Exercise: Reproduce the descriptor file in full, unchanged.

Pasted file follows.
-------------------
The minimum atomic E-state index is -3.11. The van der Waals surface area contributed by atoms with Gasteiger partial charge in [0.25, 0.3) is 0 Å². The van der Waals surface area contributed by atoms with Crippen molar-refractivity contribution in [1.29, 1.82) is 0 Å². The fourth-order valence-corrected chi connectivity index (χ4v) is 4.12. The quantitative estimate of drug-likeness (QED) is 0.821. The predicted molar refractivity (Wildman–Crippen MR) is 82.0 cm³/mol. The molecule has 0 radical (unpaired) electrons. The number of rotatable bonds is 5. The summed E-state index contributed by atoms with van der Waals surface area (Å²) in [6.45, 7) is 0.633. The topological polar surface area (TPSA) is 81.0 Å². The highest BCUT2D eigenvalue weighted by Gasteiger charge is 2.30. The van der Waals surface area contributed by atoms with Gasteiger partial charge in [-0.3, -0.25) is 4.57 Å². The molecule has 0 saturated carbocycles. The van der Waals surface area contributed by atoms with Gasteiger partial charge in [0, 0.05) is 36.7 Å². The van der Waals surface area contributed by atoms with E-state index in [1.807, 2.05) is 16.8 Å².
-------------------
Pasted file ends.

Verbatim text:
The minimum atomic E-state index is -3.11. The van der Waals surface area contributed by atoms with Gasteiger partial charge in [0.25, 0.3) is 0 Å². The van der Waals surface area contributed by atoms with Crippen molar-refractivity contribution in [1.29, 1.82) is 0 Å². The fourth-order valence-corrected chi connectivity index (χ4v) is 4.12. The quantitative estimate of drug-likeness (QED) is 0.821. The predicted molar refractivity (Wildman–Crippen MR) is 82.0 cm³/mol. The molecule has 0 radical (unpaired) electrons. The number of rotatable bonds is 5. The summed E-state index contributed by atoms with van der Waals surface area (Å²) in [6.45, 7) is 0.633. The topological polar surface area (TPSA) is 81.0 Å². The highest BCUT2D eigenvalue weighted by Gasteiger charge is 2.30. The van der Waals surface area contributed by atoms with Gasteiger partial charge in [-0.3, -0.25) is 4.57 Å². The molecule has 0 saturated carbocycles. The van der Waals surface area contributed by atoms with Gasteiger partial charge in [0, 0.05) is 36.7 Å². The van der Waals surface area contributed by atoms with E-state index in [1.807, 2.05) is 16.8 Å².